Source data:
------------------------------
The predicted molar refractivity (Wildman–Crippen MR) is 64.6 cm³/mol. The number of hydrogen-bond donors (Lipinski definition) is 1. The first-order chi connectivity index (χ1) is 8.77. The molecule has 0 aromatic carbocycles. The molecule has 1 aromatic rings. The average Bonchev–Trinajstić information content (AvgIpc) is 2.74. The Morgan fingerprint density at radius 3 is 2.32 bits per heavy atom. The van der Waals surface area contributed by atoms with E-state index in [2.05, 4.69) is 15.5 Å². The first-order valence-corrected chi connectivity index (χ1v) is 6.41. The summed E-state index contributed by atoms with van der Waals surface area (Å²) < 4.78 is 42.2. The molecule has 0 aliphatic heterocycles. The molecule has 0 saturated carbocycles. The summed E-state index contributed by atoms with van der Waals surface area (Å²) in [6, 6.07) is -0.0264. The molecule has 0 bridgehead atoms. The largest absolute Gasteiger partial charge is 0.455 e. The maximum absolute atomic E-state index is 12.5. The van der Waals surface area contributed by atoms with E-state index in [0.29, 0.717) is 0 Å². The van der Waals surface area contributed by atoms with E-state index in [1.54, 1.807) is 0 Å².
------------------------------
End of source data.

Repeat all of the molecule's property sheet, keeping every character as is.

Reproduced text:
The predicted molar refractivity (Wildman–Crippen MR) is 64.6 cm³/mol. The number of hydrogen-bond donors (Lipinski definition) is 1. The first-order chi connectivity index (χ1) is 8.77. The molecule has 0 aromatic carbocycles. The molecule has 1 aromatic rings. The average Bonchev–Trinajstić information content (AvgIpc) is 2.74. The Morgan fingerprint density at radius 3 is 2.32 bits per heavy atom. The van der Waals surface area contributed by atoms with E-state index in [2.05, 4.69) is 15.5 Å². The first-order valence-corrected chi connectivity index (χ1v) is 6.41. The summed E-state index contributed by atoms with van der Waals surface area (Å²) < 4.78 is 42.2. The molecule has 0 aliphatic heterocycles. The molecule has 0 saturated carbocycles. The summed E-state index contributed by atoms with van der Waals surface area (Å²) in [6, 6.07) is -0.0264. The molecule has 0 bridgehead atoms. The largest absolute Gasteiger partial charge is 0.455 e. The maximum absolute atomic E-state index is 12.5. The van der Waals surface area contributed by atoms with E-state index in [0.29, 0.717) is 0 Å². The van der Waals surface area contributed by atoms with E-state index in [1.54, 1.807) is 0 Å².